Georgia is taking its position as Hollywood’s next big thing in the entertainment industry.
The growth of the entertainment industry in the state during the last decade was the subject of this year’s Charter Lecture, “Hollywood South: The New $9.5 Billion Georgia Industry,” held Feb. 26 at the Chapel.
“Georgia has done a very good job of being welcoming to the industry,” said Will Packer, executive producer of “Straight Outta Compton.”
The event was part of the Signature Lecture series and is sponsored by the Provost’s Office and the Office of Academic Programs. Moderated by Jeffrey Stepakoff, executive director of the Georgia Film Academy, panelists included Packer; Gale Anne Hurd, executive producer of “The Walking Dead”; and Lee Thomas, deputy commissioner of the Georgia Film, Music and Digital Entertainment Office of the Georgia Department of Economic Development.
“There definitely is a sense of being grateful that the industry is here amongst the crews and production personnel, and that affects your set and affects your end product. I love shooting in Atlanta and in Georgia more than anywhere else,” Packer said.
The industry has grown in the last decade from $240 million in 2007 to its current $9.5 billion. Now, there are an average of 30 to 40 productions ongoing at any given time across the state.
“What Georgia has done right is to take tax credits and build out the industry,” Hurd said.
Packer and Hurd shared how college played a role in how they started in the entertainment industry. Packer’s journey started when he was an electrical engineering student at Florida A&M University who helped a friend make a film about college life. As a student at Stanford University, Hurd took part in a work study program in the United Kingdom and participated in two intensive programs—one in economics and the other in film and broadcasting.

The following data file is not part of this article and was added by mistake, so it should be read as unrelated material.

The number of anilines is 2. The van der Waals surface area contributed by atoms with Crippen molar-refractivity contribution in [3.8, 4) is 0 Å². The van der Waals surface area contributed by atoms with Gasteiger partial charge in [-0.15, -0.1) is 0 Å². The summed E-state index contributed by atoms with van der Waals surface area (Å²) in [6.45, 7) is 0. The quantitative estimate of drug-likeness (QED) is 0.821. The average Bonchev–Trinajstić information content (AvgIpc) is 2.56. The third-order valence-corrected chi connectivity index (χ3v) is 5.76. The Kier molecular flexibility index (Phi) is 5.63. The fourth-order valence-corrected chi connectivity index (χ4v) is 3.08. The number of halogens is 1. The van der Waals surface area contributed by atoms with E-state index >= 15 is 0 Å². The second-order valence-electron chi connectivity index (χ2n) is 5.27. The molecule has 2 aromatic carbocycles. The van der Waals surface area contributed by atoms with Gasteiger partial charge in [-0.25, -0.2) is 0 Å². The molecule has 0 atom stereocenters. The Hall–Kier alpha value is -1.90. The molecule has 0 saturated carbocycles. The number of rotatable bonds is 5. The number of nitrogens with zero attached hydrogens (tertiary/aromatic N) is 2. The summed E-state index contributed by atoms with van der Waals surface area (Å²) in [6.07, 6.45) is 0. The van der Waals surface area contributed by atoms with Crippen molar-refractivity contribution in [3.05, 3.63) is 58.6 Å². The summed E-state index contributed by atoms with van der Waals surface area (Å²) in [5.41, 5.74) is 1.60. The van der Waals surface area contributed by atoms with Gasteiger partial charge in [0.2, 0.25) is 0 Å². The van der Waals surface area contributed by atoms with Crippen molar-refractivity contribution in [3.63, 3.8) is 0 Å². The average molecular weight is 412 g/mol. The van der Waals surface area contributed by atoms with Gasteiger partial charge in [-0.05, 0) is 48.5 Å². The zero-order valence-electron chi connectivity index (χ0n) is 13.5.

They also spoke about getting started in the industry and told students that “it only takes one yes.” Hurd pointed out that it took 99 asks before someone said yes to her first “big” film, “Terminator.”
Packer and Hurd also spoke about life during production, pointing out that it is a massive amount of work and that no production is the same. Each requires compromise and negotiation to create something that resonates with audiences.
“The joy of it is that it’s a team sport,” Hurd said, “and if you like working with a team, there is no better industry than the film and television industry because you survive or fail based upon the team that you have around you.”
All of the panelists expressed hope that the team would expand within the state, and additional specialty areas of the entertainment industry would find a home in Georgia.
“It’s a start,” Thomas said. “We’re hoping that we can get writers’ rooms here and get post-production here and have a more indigenous industry here.”
“It would have a huge impact, and it would be so good for the people of Georgia to have different career paths in this industry,” Hurd added. “It is absolutely important that what is special about Georgia begins to inform the content at the earliest stages.”
“It’s a great community that has embraced the film industry, and I hope that continues,” Packer said.